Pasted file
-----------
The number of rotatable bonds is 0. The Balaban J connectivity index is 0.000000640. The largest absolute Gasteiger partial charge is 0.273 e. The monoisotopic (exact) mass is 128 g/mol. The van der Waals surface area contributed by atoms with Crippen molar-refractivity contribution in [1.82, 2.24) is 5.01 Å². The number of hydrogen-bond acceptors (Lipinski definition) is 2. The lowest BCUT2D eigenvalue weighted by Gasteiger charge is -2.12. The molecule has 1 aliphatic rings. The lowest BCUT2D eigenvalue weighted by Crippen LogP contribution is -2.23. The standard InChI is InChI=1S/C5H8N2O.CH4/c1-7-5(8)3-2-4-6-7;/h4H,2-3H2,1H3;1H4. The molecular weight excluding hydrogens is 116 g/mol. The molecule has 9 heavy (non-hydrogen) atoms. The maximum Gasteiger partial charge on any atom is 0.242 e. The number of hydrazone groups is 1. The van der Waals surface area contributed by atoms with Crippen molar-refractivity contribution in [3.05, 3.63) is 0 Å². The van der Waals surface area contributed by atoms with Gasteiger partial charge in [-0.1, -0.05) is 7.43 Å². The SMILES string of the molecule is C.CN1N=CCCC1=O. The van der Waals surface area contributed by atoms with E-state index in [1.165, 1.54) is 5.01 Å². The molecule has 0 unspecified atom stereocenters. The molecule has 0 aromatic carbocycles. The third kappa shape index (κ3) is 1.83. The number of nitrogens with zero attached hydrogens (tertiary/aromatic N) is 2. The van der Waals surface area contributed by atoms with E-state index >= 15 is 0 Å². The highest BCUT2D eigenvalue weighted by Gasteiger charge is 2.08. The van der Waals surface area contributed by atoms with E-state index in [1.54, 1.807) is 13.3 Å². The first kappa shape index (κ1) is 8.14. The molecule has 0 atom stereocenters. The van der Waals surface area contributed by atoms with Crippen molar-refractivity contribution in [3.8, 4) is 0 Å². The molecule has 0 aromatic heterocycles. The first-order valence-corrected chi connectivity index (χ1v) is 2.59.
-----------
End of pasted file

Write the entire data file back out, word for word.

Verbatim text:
The number of rotatable bonds is 0. The Balaban J connectivity index is 0.000000640. The largest absolute Gasteiger partial charge is 0.273 e. The monoisotopic (exact) mass is 128 g/mol. The van der Waals surface area contributed by atoms with Crippen molar-refractivity contribution in [1.82, 2.24) is 5.01 Å². The number of hydrogen-bond acceptors (Lipinski definition) is 2. The lowest BCUT2D eigenvalue weighted by Gasteiger charge is -2.12. The molecule has 1 aliphatic rings. The lowest BCUT2D eigenvalue weighted by Crippen LogP contribution is -2.23. The standard InChI is InChI=1S/C5H8N2O.CH4/c1-7-5(8)3-2-4-6-7;/h4H,2-3H2,1H3;1H4. The molecular weight excluding hydrogens is 116 g/mol. The molecule has 9 heavy (non-hydrogen) atoms. The maximum Gasteiger partial charge on any atom is 0.242 e. The number of hydrazone groups is 1. The van der Waals surface area contributed by atoms with Crippen molar-refractivity contribution in [3.05, 3.63) is 0 Å². The van der Waals surface area contributed by atoms with Gasteiger partial charge in [-0.1, -0.05) is 7.43 Å². The SMILES string of the molecule is C.CN1N=CCCC1=O. The van der Waals surface area contributed by atoms with E-state index in [1.165, 1.54) is 5.01 Å². The molecule has 0 unspecified atom stereocenters. The molecule has 0 aromatic carbocycles. The third kappa shape index (κ3) is 1.83. The number of nitrogens with zero attached hydrogens (tertiary/aromatic N) is 2. The van der Waals surface area contributed by atoms with E-state index >= 15 is 0 Å². The highest BCUT2D eigenvalue weighted by Gasteiger charge is 2.08. The van der Waals surface area contributed by atoms with E-state index in [1.54, 1.807) is 13.3 Å². The first kappa shape index (κ1) is 8.14. The molecule has 0 atom stereocenters. The van der Waals surface area contributed by atoms with Crippen molar-refractivity contribution in [3.8, 4) is 0 Å². The molecule has 0 aromatic heterocycles. The first-order valence-corrected chi connectivity index (χ1v) is 2.59.